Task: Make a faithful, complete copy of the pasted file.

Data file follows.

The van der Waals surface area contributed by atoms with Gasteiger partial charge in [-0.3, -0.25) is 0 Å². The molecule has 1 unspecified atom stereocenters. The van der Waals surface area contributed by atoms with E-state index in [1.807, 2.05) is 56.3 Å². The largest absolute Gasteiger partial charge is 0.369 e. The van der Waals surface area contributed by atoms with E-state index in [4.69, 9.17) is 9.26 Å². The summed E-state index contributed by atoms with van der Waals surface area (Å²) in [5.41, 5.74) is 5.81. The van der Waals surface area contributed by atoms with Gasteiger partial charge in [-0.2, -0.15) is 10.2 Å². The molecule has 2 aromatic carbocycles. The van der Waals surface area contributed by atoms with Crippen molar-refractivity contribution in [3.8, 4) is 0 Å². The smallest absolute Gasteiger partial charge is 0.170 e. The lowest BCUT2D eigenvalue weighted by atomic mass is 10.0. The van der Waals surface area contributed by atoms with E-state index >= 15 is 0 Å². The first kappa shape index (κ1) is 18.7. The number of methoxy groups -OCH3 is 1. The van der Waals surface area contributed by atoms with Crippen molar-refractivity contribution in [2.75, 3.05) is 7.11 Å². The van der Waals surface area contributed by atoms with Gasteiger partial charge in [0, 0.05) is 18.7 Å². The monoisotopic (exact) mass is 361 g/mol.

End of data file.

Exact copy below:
The van der Waals surface area contributed by atoms with Gasteiger partial charge in [-0.3, -0.25) is 0 Å². The molecule has 1 unspecified atom stereocenters. The van der Waals surface area contributed by atoms with E-state index in [1.807, 2.05) is 56.3 Å². The largest absolute Gasteiger partial charge is 0.369 e. The van der Waals surface area contributed by atoms with E-state index in [4.69, 9.17) is 9.26 Å². The summed E-state index contributed by atoms with van der Waals surface area (Å²) in [5.41, 5.74) is 5.81. The van der Waals surface area contributed by atoms with Gasteiger partial charge in [-0.2, -0.15) is 10.2 Å². The molecule has 2 aromatic carbocycles. The van der Waals surface area contributed by atoms with Crippen molar-refractivity contribution in [3.8, 4) is 0 Å². The smallest absolute Gasteiger partial charge is 0.170 e. The lowest BCUT2D eigenvalue weighted by atomic mass is 10.0. The van der Waals surface area contributed by atoms with E-state index >= 15 is 0 Å². The first kappa shape index (κ1) is 18.7. The number of methoxy groups -OCH3 is 1. The van der Waals surface area contributed by atoms with Crippen molar-refractivity contribution in [2.75, 3.05) is 7.11 Å². The van der Waals surface area contributed by atoms with Gasteiger partial charge in [0, 0.05) is 18.7 Å². The monoisotopic (exact) mass is 361 g/mol.